Gas power, electric drivelines and diesel upgrades are being deployed by operators as the industry moves to bear down on tailpipe emissions.
Steve Banner reports
Best-known at present for its 53 biogas-powered ADL-bodied Scania double-decks, Nottingham City Transport also runs a large fleet of diesel-powered buses: and it is having their emissions cleaned up.
Baumot is equipping 185 of them with its BNOx system with the aim of cutting their NOx (nitrogen oxide) output by 90 per cent and upgrading them to Euro 6. All the single-decks will be upgraded this year while all the double-decks will have been upgraded by autumn 2019.
The scheme will substantially cut the fleet’s nitrogen dioxide and particulate output. “It will see Nottingham have one of the cleanest fleets in the UK,” says NCT engineering director Gary Mason.
“It is in addition to the recent introduction of two electric buses by Nottinghamshire County Council in Beeston and Stapleford,” says county councillor Phil Rostance, vice-chairman of its communities and place committee.
The electric buses are both 10.8m BYD ADL Enviro200EV single-decks partly funded by the government’s Low Emission Bus Scheme.
BNOx uses AdBlue to control emissions, but does not inject it as a liquid. It creates ammonia gas from it using hydrolysis and a small generator, and injects that instead.
The NCT diesel upgrade is being funded by more than £3million secured from the Department of the Environment, Food and Rural Affairs, courtesy of its Clean Bus Technology Fund. Nottingham City Council won £2.6million while the county council won the balance for the programme.
NCT’s move should be viewed against the background of the steady roll-out of Clean Air Zones in urban areas across the UK – one was originally scheduled for Nottingham – and the strong pressure local authorities are under to sanitise the air people breathe. NCT also plans to replace its remaining Euro 3 and 4 double-decks with more biogas buses.
While retrofitting up to Euro 6 standards is now continuing apace for buses, aided by grant funding, coaches are a different matter.
At the time of writing, no coach retrofit systems have yet been approved under the Clean Vehicle Retrofit Accreditation Scheme, although Eminox reports that its SCRT system has gained a provisional pass follwing trials at Millbrook Proving Ground and is about to be approved for Volvo B9R with 9.4-litre Euro 5 engine applications.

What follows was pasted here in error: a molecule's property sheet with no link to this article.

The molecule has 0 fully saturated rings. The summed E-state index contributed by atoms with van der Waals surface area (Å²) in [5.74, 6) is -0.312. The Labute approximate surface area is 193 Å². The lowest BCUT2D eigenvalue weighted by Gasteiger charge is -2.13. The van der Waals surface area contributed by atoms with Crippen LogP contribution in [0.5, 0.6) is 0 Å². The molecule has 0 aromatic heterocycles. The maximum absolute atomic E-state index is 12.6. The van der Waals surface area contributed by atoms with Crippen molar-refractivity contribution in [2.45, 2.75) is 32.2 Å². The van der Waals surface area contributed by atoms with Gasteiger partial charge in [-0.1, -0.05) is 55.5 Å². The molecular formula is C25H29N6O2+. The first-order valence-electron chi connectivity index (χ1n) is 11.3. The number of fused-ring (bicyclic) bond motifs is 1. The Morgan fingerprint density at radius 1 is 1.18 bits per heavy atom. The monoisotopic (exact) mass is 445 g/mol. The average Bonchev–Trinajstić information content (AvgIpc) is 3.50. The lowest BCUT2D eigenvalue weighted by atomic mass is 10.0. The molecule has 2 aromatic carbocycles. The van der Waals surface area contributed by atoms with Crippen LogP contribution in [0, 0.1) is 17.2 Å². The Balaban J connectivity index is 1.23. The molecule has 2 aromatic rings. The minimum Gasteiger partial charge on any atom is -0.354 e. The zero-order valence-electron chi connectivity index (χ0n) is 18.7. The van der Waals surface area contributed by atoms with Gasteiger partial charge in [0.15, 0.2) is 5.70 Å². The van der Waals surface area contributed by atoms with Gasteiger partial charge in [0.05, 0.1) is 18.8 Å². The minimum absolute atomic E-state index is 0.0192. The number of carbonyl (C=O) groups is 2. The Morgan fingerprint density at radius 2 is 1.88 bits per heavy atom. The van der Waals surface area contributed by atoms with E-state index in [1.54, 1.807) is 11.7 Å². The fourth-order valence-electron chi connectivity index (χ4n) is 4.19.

Eminox, like Baumot, is one of the five suppliers approved by Transport for London to retrofit older diesel buses with exhaust after-treatment technology to bring them up to Euro 6. The others are Proventia – the Finnish firm is represented in the UK by Mitcheldean, Gloucestershire-based Excalibre Technologies – HJS and Amminex.
Based in Denmark, the last-named company has forged close links with Eminox, which is now offering its ASDS – Ammonia Storage and Delivery System – in the UK alongside SCRT.
ASDS employs ammonia kept as a solid in a removable and replaceable cartridge and releases it into the exhaust system as a gas. One of its key plus-points is that it works especially well in bitterly-cold weather, says Amminex.
BNOx too performs well when the temperature drops, according to Baumot.
Returning to gas buses, NCT is not the only fleet to have put them into service. Reading Buses is a long-standing adopter – its new Connect Henley-on-Thames services contracted by Henley Town Council run on gas power – and Ipswich Buses has recently finished trialling a biogas Scania.
Liquefied natural gas, compressed natural gas and biogas are not the only gaseous fuels that can be used to propel buses. How about hydrogen?
Ten hydrogen fuel cell buses constructed by Van Hool are in service in Aberdeen and 22 hydrogen buses should be plying the streets of Birmingham next year says the city’s council. The £13.4million project is supported by the Office for Low Emission Vehicles and the hydrogen the buses use will be produced using renewable electricity created by a gasification plant that burns waste wood.
It is worth noting that all London buses entering the Ultra Low Emission Zone proposed for the centre of the capital by April 2019 will have to be electric, hybrid, or run on hydrogen.
Claims are regularly made that certain systems prevent ‘x’ number of tonnes of NOx, particulates or other pollutants from entering the atmosphere.